Current chairman, former Prime Minister Juha Sipilä will step down in the autumn, falling on his sword after leading the party to a disappointing fourth place in the April general election.
Although the Centre Party ultimately ended up in government, Sipilä announced his intention to quit the party’s top job after losing 18 seats in parliament.
Lapland MP Kulmuni has been Vice Chair of the Centre Party since 2016, and says that after “two of the worst election results in our history”, the party needs to re-connect with its grassroots.
“Basically we are a folk movement, in fact, it’s finally about how to make your neighborhood better, no matter where it is. In blocks, centers, suburbs, villages. The Centre must be an enabler and a gateway to influence” Kulmuni tells News Now Finland.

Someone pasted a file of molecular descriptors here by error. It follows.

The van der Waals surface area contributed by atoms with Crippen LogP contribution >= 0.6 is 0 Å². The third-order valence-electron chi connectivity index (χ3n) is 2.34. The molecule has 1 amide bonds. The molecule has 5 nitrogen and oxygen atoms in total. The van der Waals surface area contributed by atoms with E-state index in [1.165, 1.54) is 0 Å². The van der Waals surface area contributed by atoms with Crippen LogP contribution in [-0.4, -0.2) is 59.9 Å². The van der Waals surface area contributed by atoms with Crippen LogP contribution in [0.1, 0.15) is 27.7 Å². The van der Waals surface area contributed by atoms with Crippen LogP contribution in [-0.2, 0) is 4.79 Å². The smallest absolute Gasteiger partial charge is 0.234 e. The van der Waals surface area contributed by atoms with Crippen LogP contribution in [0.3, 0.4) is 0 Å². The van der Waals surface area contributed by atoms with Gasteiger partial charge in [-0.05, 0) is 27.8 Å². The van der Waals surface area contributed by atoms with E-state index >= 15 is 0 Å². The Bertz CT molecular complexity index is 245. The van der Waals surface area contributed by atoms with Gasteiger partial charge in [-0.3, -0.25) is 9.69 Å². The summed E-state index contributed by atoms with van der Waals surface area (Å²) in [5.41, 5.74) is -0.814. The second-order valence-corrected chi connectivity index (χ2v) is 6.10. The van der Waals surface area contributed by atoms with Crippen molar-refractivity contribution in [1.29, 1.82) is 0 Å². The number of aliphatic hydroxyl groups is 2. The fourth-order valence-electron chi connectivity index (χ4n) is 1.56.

Kulmuni says that she’s been working at the heart of the Centre Party for many years, and although the party had good election results during that time, it was no longer “a channel of influence for the large crowds that it could at its best”.
“From the aspect of regional politics and in the true sense of the word, the Centre wants to give every Finn equal starting points to learn, grow and live exactly where the heart wants to. Caring for equal treatment of every Finn, wherever a person lives, is the job of the Center in this country” she explains.
Kulmuni says that if she wins the leadership contest she will also use her position to promote entrepreneurship, and deepen the party’s commitment to nature and the environment.
Other candidates in and out of the race
Last week, Defence Minister Antti Kaikkonen became the first candidate to declare his interest in the job of Centre Party chair.
Other prominent MPs like Parliamentary Group leader Antti Kurvinen, Minister of Art and Culture Annika Saarikko and North Karelia MP Anu Vehviläinen have already ruled themselves out of contention for the party chair job.
Party delegates vote on who the next leader will be at a conference in Kouvola on 7th September.